“I respect Fidel Castro. You know why? A lot of people have wanted to kill Fidel Castro for the last 60 years, but that (SOB) is still here.” – Ozzie Guillen, Miami Marlins manager
Well that didn’t take long.
Ozzie Guillen, just five regular-season games into his tenure as Miami Marlins manager has stuck his foot in his mouth. This time, however, he does so while possibly alienating the city for which he is employed.
It’s one thing to spout off at the mouth as he did just days earlier with this little gem:
“I get drunk because I’m happy we win or I get drunk because I’m very sad and disturbed because we lose, “Same routine, it never changes. It’s been the same routine for 25, 28 years. It doesn’t change. I don’t like to go out. I don’t have time, I’ve got to be here early, and I go to sleep so drunk that I have to recover in time to go to the park.”
But it is another to say you respect a dictator who has caused immeasurable pain to people throughout Miami and Cuba itself. Thinking before he speaks has never been Ozzie’s strong point. Now, more than ever, he needs to learn that his words carry weight, especially on the subject of Latin American politics.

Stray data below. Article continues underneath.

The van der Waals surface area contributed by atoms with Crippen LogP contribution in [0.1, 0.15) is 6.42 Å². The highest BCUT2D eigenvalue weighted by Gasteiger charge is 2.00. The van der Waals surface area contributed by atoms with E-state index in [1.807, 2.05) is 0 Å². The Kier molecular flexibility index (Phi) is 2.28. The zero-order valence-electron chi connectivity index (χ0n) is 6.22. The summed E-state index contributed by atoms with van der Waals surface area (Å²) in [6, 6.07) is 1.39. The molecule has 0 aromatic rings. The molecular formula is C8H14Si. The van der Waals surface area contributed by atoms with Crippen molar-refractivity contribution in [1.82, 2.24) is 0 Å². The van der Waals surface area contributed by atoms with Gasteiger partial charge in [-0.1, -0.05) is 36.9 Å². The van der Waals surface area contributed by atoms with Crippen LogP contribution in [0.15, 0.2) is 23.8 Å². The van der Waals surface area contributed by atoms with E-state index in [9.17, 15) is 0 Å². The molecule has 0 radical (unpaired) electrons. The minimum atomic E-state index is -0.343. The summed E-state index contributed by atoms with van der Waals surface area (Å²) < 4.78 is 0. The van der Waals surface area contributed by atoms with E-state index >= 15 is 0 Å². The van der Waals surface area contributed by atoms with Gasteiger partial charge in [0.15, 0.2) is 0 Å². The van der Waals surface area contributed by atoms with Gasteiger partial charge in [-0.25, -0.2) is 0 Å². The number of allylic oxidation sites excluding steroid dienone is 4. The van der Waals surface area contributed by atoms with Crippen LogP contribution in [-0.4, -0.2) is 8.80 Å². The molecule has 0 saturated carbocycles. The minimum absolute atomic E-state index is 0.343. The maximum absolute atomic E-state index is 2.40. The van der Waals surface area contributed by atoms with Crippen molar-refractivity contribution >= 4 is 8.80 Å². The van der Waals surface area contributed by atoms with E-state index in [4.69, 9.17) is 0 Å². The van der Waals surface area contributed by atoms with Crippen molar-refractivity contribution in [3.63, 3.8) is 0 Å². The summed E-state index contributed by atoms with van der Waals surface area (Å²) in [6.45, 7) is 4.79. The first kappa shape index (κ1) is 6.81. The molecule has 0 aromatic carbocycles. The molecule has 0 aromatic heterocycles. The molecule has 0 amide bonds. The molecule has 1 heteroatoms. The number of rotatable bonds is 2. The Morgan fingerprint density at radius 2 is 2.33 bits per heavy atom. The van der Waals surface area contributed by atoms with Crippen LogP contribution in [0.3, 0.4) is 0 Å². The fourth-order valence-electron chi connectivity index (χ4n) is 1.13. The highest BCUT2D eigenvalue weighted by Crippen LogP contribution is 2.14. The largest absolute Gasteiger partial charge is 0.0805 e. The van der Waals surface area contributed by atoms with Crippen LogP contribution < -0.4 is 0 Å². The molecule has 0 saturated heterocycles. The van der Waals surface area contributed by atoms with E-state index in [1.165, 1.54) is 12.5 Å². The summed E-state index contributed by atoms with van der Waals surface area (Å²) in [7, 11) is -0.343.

While his first major dust-up in the media regarding political subjects came after his comments about Hugo Chavez being someone he is someone he “likes” as a man. While he may like him as a person, his political policies make him a lightning rod topic no matter how you view him.
There is already talk of Ozzie Guillen being on the hot seat in Miami. While I don’t buy that, I do feel a strong message needs to be sent to make him realize that as a public figure it isn’t okay to say certain things and speak with foul language. Baseball is a family game, and the commissioner would be wise to use this opportunity to call Ozzie’s bluff and see just how much this game means to him.
Should Ozzie become someone else? Absolutely not. I enjoy his personality and think he can be a fantastic ambassador for the game of baseball. I just think the chip on his shoulder needs to be resolved so we can all move on and not think about things that don’t matter at a time when baseball is exploding into the general consciousness again.
Former Supreme Court justice Sandra Day O’Connor once said “silence is not inherently religious.” This when speaking on moments of silence. Ozzie would do wise in realizing it also isn’t a bad thing.